Here grow the gladiolas. Here lies Gwen.

The death of a pet rat does not easily illicit sympathy from extended family or acquaintances. A three- legged, one -eyed, cat-killing rabid dog is apt to garner more compassion. Rats are creatures to be poisoned and banned from homes. So we kept the pinching and twisting behind our ribs to ourselves. We tried our best to subscribe to ‘life goes on.’ Ironically life went on through Henry and Princess Commando’s weekly archery lesson- where the ultimate expectation, if you are a good student, is that you will eventually take life.

In a clearing encircled by woods, the students lined up behind targets, drawing their bows, emptying their quivers. It was only the second week, but the instructor, Steve, had taken an interest in Henry and Princess Commando. Perhaps he appreciated that they took their  lesson seriously- focusing on his direction, responding to the gentle position of his hands on their hips and shoulders- molding them into the archer’s stance. Steve turned to me with wide eyes after Henry hit the bull’s eye, “This kid’s onto something.”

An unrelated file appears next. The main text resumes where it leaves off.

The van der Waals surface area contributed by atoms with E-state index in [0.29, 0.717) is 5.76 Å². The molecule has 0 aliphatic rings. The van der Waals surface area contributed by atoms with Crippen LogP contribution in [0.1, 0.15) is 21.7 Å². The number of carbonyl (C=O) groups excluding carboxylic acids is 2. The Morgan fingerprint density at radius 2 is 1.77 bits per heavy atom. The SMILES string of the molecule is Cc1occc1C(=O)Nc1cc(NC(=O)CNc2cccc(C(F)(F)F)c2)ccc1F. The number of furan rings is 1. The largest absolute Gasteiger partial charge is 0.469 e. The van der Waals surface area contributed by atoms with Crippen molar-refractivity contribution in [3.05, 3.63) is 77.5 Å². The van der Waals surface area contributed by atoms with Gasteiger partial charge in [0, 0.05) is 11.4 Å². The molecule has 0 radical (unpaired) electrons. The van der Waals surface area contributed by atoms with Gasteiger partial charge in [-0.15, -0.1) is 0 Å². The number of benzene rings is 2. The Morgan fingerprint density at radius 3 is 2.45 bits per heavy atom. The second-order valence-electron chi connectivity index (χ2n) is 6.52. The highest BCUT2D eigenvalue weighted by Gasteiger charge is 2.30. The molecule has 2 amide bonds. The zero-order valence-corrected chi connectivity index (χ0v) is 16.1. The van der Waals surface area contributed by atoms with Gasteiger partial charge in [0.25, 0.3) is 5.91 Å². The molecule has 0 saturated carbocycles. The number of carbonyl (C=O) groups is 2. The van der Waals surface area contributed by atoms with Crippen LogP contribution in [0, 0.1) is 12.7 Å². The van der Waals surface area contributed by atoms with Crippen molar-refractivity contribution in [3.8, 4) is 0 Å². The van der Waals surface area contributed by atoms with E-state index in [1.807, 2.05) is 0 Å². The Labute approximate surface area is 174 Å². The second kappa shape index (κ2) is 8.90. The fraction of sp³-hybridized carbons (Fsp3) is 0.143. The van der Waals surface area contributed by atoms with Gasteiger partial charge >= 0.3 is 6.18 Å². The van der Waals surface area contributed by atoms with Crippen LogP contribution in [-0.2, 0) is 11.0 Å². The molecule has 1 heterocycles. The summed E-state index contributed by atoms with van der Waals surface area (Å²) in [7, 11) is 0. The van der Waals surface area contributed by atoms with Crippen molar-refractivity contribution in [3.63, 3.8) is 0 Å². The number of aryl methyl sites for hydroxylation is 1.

Steve left us for a minute to find someone to take over his station. “I’m taking these four on the course,” he announced to his rotund, pockmarked replacement- pointing to Henry, Princess Commando and Steve’s 16 year old daughter and her friend. He motioned to me with his hand, “You can come too.”

Steve is not an imposing man- I could tell from our interactions last week. He would let me be the quiet observer and he would teach my children in a way that I would teach them if I only knew how to draw a bow. We followed him through the muddy ruts in the grass. Me and my city kids in our thin canvas shoes swallowed to the ankle in the earth. Soles and souls surrendering.

The woods were lush and swampy. The deeper we receded into the trees, the muddier we got. The more the mosquitoes buzzed in our ears- the more the children straightened their backs, falling into a natural archer’s stance.

Minds expanded.

We forgot for a moment.

A new world opened.